Rincon Mayor Ken Lee has filed to seek another term.
Lee has been mayor for four years and previously had been involved with the IDA as vice-chairman and had been a past Effingham Chamber of Commerce president.
“The growth has been tremendous,” he said. “Years ago, it was coming so fast and furious, we couldn’t get lines in the ground fast enough, and it presented problems, such as our water usage.”
The mayor said that this recent economic downturn has given the city time to address the infrastructure needs.
“I fully expect to see the kind of growth come again that was here in the last several years,” Lee said. “The city is not sitting on its hands right now — we’re doing things to be prepared for that.”
Lee said he was proud of, and had campaigned previously on, improving the city’s relationships outside its boundaries.
“The one thing that I campaigned on and that I felt like we needed to do differently was to improve our relationships with other entities,” he said.
He cited earlier problems in working with the state Environmental Protection Division and with the county and said he was extremely proud of how both of those relationships had improved.
Lee said the city still needs to finish working on city water issues and that includes water reuse.
“We’re going to be severely restricted as to our discharge into the Savannah River,” he said. “Our next challenge is going to be to find a proper way to discharge that without discharging into the river. That’s probably our top priority.”
Three Rincon residents have qualified so far for the three council seats up for election this year. Frank Owens, who has served, before is running, as are Joseph Neal Atkins and Teresa Witt.
Witt said she decided to run for a council seat because, as a tae kwon do instructor, she works in the community with a lot of parents and has heard a lot of people complain about what the city has done.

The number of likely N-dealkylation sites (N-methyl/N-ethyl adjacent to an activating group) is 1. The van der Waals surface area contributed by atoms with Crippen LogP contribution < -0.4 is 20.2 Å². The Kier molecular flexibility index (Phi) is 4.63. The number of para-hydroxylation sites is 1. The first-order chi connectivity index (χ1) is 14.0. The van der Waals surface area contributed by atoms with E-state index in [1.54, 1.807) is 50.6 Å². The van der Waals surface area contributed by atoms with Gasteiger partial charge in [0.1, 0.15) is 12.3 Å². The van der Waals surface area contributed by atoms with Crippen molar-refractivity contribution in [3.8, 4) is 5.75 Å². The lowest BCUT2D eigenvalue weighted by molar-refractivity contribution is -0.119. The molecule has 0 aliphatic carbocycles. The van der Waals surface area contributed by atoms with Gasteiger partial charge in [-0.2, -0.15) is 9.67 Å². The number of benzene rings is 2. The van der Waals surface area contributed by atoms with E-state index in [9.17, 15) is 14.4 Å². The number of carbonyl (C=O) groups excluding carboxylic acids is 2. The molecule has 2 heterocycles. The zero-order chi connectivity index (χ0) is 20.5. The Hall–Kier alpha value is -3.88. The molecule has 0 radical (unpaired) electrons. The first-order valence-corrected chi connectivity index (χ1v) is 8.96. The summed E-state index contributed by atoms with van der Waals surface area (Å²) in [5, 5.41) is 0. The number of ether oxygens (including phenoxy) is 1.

“I thought I’d step up for the people,” she said.
Atkins echoed her sentiments.
“I’m concerned about what’s going on with the city council,” he said.
Atkins cited past dismissals of the police chief and city manager and said he had to wonder why they had been hired in the first place. He also noted the ongoing situation between the city and Herman Woods.
“It seems like cooler heads could have prevailed there,” Atkins said. “Maybe there’s a void in leadership there.”
Lee also said that transportation and future development are also hot button topics.
“A big part of that will be this research development tract that IDA has — the ability to take roads into that, primarily for growth — commercial growth. We’re so restricted right now,” he said. “Most of our commercial growth has been along the (Highway) 21 corridor and we need another corridor that will take us to the west side.”
Lee added that, if done properly, the mayor and council’s duties are time-consuming.
“And I believe we’ve done it properly,” he said. “We’ve got a council that’s committed to it. They’ve never backed up from whatever number of meetings we have — workshops or whatever — and I think some of the council members who have served for longer than I have would probably tell you that we have spent more time these last four years than they ever did previously.”
Lee also said that he and the council members are always accessible.
“They know where to get me. They know where I am,” he said.
Qualifying closes today at 4:30 p.m. The elections will be held Nov. 3.